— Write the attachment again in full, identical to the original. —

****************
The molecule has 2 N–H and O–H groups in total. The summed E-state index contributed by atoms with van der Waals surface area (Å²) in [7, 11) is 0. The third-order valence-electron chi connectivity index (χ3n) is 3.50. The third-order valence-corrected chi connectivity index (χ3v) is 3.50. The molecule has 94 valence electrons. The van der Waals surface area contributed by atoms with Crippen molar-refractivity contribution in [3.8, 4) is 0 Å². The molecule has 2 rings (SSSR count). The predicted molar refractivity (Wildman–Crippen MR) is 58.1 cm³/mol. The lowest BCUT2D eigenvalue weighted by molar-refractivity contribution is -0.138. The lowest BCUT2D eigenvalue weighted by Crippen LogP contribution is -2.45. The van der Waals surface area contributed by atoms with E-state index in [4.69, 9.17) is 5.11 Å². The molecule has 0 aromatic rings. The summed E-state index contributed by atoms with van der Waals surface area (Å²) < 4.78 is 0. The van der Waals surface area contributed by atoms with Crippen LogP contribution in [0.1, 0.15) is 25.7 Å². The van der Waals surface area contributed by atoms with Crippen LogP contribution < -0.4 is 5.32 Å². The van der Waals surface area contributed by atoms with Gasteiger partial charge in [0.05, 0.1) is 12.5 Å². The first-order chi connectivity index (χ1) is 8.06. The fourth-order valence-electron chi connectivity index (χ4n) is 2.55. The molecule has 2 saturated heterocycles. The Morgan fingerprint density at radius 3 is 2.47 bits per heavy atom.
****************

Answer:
The molecule has 2 N–H and O–H groups in total. The summed E-state index contributed by atoms with van der Waals surface area (Å²) in [7, 11) is 0. The third-order valence-electron chi connectivity index (χ3n) is 3.50. The third-order valence-corrected chi connectivity index (χ3v) is 3.50. The molecule has 94 valence electrons. The van der Waals surface area contributed by atoms with Crippen molar-refractivity contribution in [3.8, 4) is 0 Å². The molecule has 2 rings (SSSR count). The predicted molar refractivity (Wildman–Crippen MR) is 58.1 cm³/mol. The lowest BCUT2D eigenvalue weighted by molar-refractivity contribution is -0.138. The lowest BCUT2D eigenvalue weighted by Crippen LogP contribution is -2.45. The van der Waals surface area contributed by atoms with E-state index in [4.69, 9.17) is 5.11 Å². The molecule has 0 aromatic rings. The summed E-state index contributed by atoms with van der Waals surface area (Å²) < 4.78 is 0. The van der Waals surface area contributed by atoms with Crippen LogP contribution in [0.1, 0.15) is 25.7 Å². The van der Waals surface area contributed by atoms with Crippen LogP contribution < -0.4 is 5.32 Å². The van der Waals surface area contributed by atoms with Gasteiger partial charge in [0.05, 0.1) is 12.5 Å². The first-order chi connectivity index (χ1) is 8.06. The fourth-order valence-electron chi connectivity index (χ4n) is 2.55. The molecule has 2 saturated heterocycles. The Morgan fingerprint density at radius 3 is 2.47 bits per heavy atom.